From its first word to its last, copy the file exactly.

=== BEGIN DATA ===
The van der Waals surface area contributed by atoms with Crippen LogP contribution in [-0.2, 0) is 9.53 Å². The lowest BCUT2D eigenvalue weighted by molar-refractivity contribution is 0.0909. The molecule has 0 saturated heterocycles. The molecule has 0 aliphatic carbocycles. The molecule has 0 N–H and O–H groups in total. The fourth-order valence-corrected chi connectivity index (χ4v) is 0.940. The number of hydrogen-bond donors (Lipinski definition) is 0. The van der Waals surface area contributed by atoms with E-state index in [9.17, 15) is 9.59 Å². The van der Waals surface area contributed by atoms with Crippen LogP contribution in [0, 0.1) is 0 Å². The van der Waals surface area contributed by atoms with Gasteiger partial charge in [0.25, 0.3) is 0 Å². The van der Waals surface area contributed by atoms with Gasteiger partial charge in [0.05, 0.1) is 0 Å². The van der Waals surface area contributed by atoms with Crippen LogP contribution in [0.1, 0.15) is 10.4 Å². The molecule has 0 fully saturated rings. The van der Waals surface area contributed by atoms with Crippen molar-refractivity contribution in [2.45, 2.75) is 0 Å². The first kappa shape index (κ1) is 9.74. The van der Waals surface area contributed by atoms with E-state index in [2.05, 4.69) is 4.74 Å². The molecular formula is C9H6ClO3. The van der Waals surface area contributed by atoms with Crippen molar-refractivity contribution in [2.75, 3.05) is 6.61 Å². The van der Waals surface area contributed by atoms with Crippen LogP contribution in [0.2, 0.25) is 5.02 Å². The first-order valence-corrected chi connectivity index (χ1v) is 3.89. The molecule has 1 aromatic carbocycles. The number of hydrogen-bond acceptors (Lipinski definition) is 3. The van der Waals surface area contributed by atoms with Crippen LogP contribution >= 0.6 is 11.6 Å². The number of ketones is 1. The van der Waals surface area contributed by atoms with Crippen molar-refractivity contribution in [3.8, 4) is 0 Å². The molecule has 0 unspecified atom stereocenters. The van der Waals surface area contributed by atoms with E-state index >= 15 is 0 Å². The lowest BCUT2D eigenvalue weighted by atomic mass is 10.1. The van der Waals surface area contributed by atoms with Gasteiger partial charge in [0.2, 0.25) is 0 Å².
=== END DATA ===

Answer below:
The van der Waals surface area contributed by atoms with Crippen LogP contribution in [-0.2, 0) is 9.53 Å². The lowest BCUT2D eigenvalue weighted by molar-refractivity contribution is 0.0909. The molecule has 0 saturated heterocycles. The molecule has 0 aliphatic carbocycles. The molecule has 0 N–H and O–H groups in total. The fourth-order valence-corrected chi connectivity index (χ4v) is 0.940. The number of hydrogen-bond donors (Lipinski definition) is 0. The van der Waals surface area contributed by atoms with E-state index in [9.17, 15) is 9.59 Å². The van der Waals surface area contributed by atoms with Crippen LogP contribution in [0, 0.1) is 0 Å². The van der Waals surface area contributed by atoms with Gasteiger partial charge in [0.25, 0.3) is 0 Å². The van der Waals surface area contributed by atoms with Gasteiger partial charge in [0.05, 0.1) is 0 Å². The van der Waals surface area contributed by atoms with Crippen LogP contribution in [0.1, 0.15) is 10.4 Å². The molecule has 0 fully saturated rings. The van der Waals surface area contributed by atoms with Crippen molar-refractivity contribution in [2.45, 2.75) is 0 Å². The first kappa shape index (κ1) is 9.74. The van der Waals surface area contributed by atoms with E-state index in [2.05, 4.69) is 4.74 Å². The molecular formula is C9H6ClO3. The van der Waals surface area contributed by atoms with Crippen molar-refractivity contribution in [2.75, 3.05) is 6.61 Å². The van der Waals surface area contributed by atoms with Crippen LogP contribution in [0.2, 0.25) is 5.02 Å². The first-order valence-corrected chi connectivity index (χ1v) is 3.89. The molecule has 1 aromatic carbocycles. The number of hydrogen-bond acceptors (Lipinski definition) is 3. The van der Waals surface area contributed by atoms with Crippen LogP contribution >= 0.6 is 11.6 Å². The number of ketones is 1. The van der Waals surface area contributed by atoms with Crippen molar-refractivity contribution in [3.8, 4) is 0 Å². The molecule has 0 unspecified atom stereocenters. The van der Waals surface area contributed by atoms with E-state index >= 15 is 0 Å². The lowest BCUT2D eigenvalue weighted by atomic mass is 10.1. The van der Waals surface area contributed by atoms with Gasteiger partial charge in [0.2, 0.25) is 0 Å².